Bipartisan-Supported Centennial Bill Would Help Address National Park Needs and Engage Youth
WASHINGTON – Below is a statement by Theresa Pierno, President and CEO of National Parks Conservation Association, following the House of Representative’s passage today of the National Park Service Centennial Act (H.R 4680).
Sponsored by Congressman Rob Bishop (R-Utah), the bill will help address some of the parks’ critical repair needs and enhance visitor programs. It would expand public-private partnerships in national parks, establish and fund a national parks endowment, and provide additional opportunities for young people and volunteers to serve in and learn from our parks.
This bill includes provisions proposed to Congress by the Obama Administration and supported by members of Congress on both sides of the aisle.
“Today’s passage of the National Park Service Centennial Act is a victory for our national parks. Our national parks protect our most treasured places, but face poor funding that jeopardizes their long-term future. This means park superintendents can’t afford to offer popular visitor programs, maintain trails, repair historical buildings, or update decades-old visitor centers. The bill – passed with broad, bipartisan support – will help by advancing smart, effective initiatives that will help fund maintenance needs in our parks and enhance visitors’ experiences in them.
“One initiative is the Centennial Challenge Fund, a proven public-private partnership that uses federal funding to leverage private dollars for our national parks. Presidents from both political parties have seen the value of this approach as part of a broader strategy for protecting our parks. The results speak for themselves with private dollars doubling the federal dollars. Now, it’s time for Congress to make this program part of our national parks’ future by providing a long-term funding source.
“As the Park Service concludes its centennial year, there has never been a better time for Congress to help restore America’s national treasures. It’s now up to the Senate to enact the bill before this Congressional session comes to an end.”
The National Park Service Centennial Act (H.R. 4680) would help address some of the $12 billion in needed repairs to park infrastructure, such as unmaintained trails and deteriorating buildings and structures that help tell America’s story but are in danger of falling apart. These delayed repairs hamper visitor access and enjoyment just when parks are experiencing record-breaking attendance as they celebrate their centennial year. The legislation would also help fund educational programs to better connect younger Americans to parks.
Funding for these national park needs would come in part from formally establishing and providing dedicated funding for the Centennial Challenge, a proven and successful public-private partnership that leverages federal funds with private dollars for visitor-oriented projects in our national parks. Another important funding component is the establishment of an endowment to provide a path toward the long-term fiscal health of our national parks.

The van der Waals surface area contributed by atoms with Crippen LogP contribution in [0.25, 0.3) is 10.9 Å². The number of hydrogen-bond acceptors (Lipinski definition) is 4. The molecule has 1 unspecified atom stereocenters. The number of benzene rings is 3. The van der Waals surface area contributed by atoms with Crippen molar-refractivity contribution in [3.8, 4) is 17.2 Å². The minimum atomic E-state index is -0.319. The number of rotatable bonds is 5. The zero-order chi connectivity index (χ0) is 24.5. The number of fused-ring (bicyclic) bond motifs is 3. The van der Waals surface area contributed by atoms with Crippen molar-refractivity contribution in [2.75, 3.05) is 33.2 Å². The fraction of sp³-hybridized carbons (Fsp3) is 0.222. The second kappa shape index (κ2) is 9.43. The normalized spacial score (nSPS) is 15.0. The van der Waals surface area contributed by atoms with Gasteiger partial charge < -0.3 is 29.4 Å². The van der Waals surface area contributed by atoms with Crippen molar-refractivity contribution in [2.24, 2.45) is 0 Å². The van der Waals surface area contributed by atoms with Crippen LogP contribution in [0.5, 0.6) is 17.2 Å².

There is a successful track record for leveraging private dollars when Congress commits to a federal match. Over the last two years, a federal investment of $25 million from appropriated dollars cultivated twice that amount in private donations. This money was used for such projects as improving visitor walkways in Yellowstone and making critical repairs to the Old State House in Boston.
Other policy provisions provide clear authority to the National Park Service for better interpretation and education programs, offer additional opportunities for young people and veterans by expanding the Public Land Corps, and allow for extra funding support for volunteer programs.
Examples of past projects Centennial Challenge funding:
Yosemite National Park (California): Improved hydrology related to roads and trails to benefit the giant sequoias; reconfigured the Mariposa Grove Road near the south entrance to enhance safety and traffic flow; added over 20 new accessible parking spaces; provided two miles of new pedestrian trails; and restored nearly four acres of giant sequoias and wetland habitat. Total cost: $5.1 million; partner (The Yosemite Conservancy) match: 80%.
Yellowstone National Park (Wyoming, Montana, Idaho): Helped restore and enhance the original and only year-round entrance to the world’s first national park by improving walkways, reducing traffic congestion and updating signage. Total cost: $2 million; partner (Yellowstone Park Foundation) match: 75%.
Boston National Historical Park (Massachusetts): Completed critically-needed restoration of wooden cupola section of the Old State House, replaced outdated heating, ventilation, and air conditioning system, and provided handicap accessibility to the building. Total cost: $1.4 million; partner (Bostonian Society) match: 50%.
About National Parks Conservation Association
Since 1919, the nonpartisan National Parks Conservation Association has been the leading voice in safeguarding our national parks. NPCA and its more than one million members and supporters work together to protect and preserve our nation’s natural, historic, and cultural heritage for future generations. For more information, visit www.npca.org.
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Eric BontragerFormer Senior Manager, Communications